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Photo: Roi Idan
German trauma experts visit Sderot to study local methods
Due to Sderot's unfortunate position of being a constant target for rockets from the Gaza Strip, the city has become an unhappy yet crucial laboratory for the development of trauma therapies.
A delegation of German trauma specialists visited the town of Sderot, located just two kilometers from the Gaza Strip, to learn about local approaches to treating psychological trauma.

 

 

The city is a natural destination for trauma research.

 

Kindergarten struck by Qassam rocket (Photo: Herzl Yosef) (Photo: Herzl Yosef)
Kindergarten struck by Qassam rocket (Photo: Herzl Yosef)
 

 

Since 2001, Palestinians in nearby Gaza have fired more than 12,000 rockets at the city from the Strip, and the Code Red air raid siren has formed the soundtrack of growing up for a generation of Israelis.

 

Upon hearing the siren, locals have just 15 seconds to take cover; to deal with the threat, the town is dotted with makeshift bomb shelters, and some playgrounds have been covered with rocket-resistant roofs.

 

Predictably, psychologists, religious authorities, teachers and counselors say the constant threat of attack has left an indelible mark on local residents. Bed wetting, depression, stress disorders and divorce rates have skyrocketed in the city since the turn of the century.

 

Dr. Adrianna Katz, Executive Director of the Sderot Community Center for Mental Health, said in 2010 that “it is a mistake to talk about ‘post’ trauma conditions in Sderot, due to the ever-present possibility of an attack. People here are living in a constant state of panic,” said Katz.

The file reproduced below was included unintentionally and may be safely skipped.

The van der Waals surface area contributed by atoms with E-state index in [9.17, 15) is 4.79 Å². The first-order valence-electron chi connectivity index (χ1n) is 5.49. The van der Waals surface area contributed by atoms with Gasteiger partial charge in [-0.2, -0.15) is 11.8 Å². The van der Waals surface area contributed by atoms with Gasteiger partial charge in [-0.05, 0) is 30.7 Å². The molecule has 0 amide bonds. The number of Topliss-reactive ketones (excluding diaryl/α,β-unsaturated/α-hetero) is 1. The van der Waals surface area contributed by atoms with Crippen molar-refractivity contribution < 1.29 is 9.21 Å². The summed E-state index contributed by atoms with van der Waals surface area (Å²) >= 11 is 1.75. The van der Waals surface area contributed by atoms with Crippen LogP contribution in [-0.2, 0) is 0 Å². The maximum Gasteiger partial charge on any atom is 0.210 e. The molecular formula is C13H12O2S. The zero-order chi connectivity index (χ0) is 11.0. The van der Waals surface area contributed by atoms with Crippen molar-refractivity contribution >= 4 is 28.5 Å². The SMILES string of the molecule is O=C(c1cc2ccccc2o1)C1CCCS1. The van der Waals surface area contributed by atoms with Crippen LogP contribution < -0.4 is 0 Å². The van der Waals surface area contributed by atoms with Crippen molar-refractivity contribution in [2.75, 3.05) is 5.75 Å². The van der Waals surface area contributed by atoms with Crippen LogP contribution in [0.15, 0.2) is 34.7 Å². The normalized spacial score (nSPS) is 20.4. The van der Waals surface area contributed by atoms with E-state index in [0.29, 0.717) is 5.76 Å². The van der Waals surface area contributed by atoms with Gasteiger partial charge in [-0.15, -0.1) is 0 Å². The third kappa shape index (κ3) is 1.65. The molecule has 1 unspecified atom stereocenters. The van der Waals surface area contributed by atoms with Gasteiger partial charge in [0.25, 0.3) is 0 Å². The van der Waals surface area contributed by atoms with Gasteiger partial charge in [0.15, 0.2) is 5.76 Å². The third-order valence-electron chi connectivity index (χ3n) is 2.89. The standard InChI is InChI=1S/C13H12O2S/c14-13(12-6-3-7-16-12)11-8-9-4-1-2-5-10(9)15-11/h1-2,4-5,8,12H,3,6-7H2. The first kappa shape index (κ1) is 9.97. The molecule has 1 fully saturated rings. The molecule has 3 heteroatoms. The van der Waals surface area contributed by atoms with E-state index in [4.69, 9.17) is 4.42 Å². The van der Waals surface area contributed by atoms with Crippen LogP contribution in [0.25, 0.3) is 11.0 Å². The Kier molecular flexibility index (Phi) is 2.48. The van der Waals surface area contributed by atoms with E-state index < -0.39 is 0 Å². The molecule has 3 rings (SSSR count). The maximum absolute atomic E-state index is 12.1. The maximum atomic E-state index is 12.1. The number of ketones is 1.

As a result, Sderot has become an unhappy laboratory for the development of trauma therapies.

 

Public bomb shelter in Sderot (Photo: Oz Moallem) (Photo: Oz Moallem)
Public bomb shelter in Sderot (Photo: Oz Moallem)

 

The current visit, hosted by the Israeli Trauma Coalition, centered on a tour of the local Resilience Center, where the visitors heard about life in the constant shadow of terrorism and about the government’s model of bolstering communities, both during normal times and during emergencies.

 

In addition, the group visited nearby Kibbutz Nir Am for a lookout into the Gaza Strip and visited a Resilience Center for the Bedouin community in the city of Rahat, where they learned about the challenges of providing psycho-social therapy to the Bedouin population of the Negev.

 

Talia Levanon, director general of the Israel Trauma Coalition, said, “The delegation came to learn from Israel Trauma Coalition activities in the areas that we work. It is an ongoing process of learning, and we hosted a German-Israeli workshop aimed at administering, developing and preventing therapy teams from burning themselves out.”

 

Rocket impact crater in Sderot (Photo: Roi Idan) (Photo: Roi Idan)
Rocket impact crater in Sderot (Photo: Roi Idan)

 

The delegation also met with Corinne Zeevi-Weil, an expert in child and adult psychology at Hadassah University Medical Center in Jerusalem, and visited the Amcha center in Haifa they met with Holocaust survivors and heard talks by staff members about therapy and support.

 

The Israel Trauma Coalition was founded in February 2001 at the behest of the Jewish Federation of New York and serves as the executive arm for government ministries that deal with mental health issues.

 

The coalition includes hundreds of professionals and thousands of volunteers around the country operating regional preparedness centers for emergency situations. Treatment focuses civil preparedness for emergency situations, therapy training, and preparing the education system for emergency situations.

 

Article reprinted with permission from TPS. 

 

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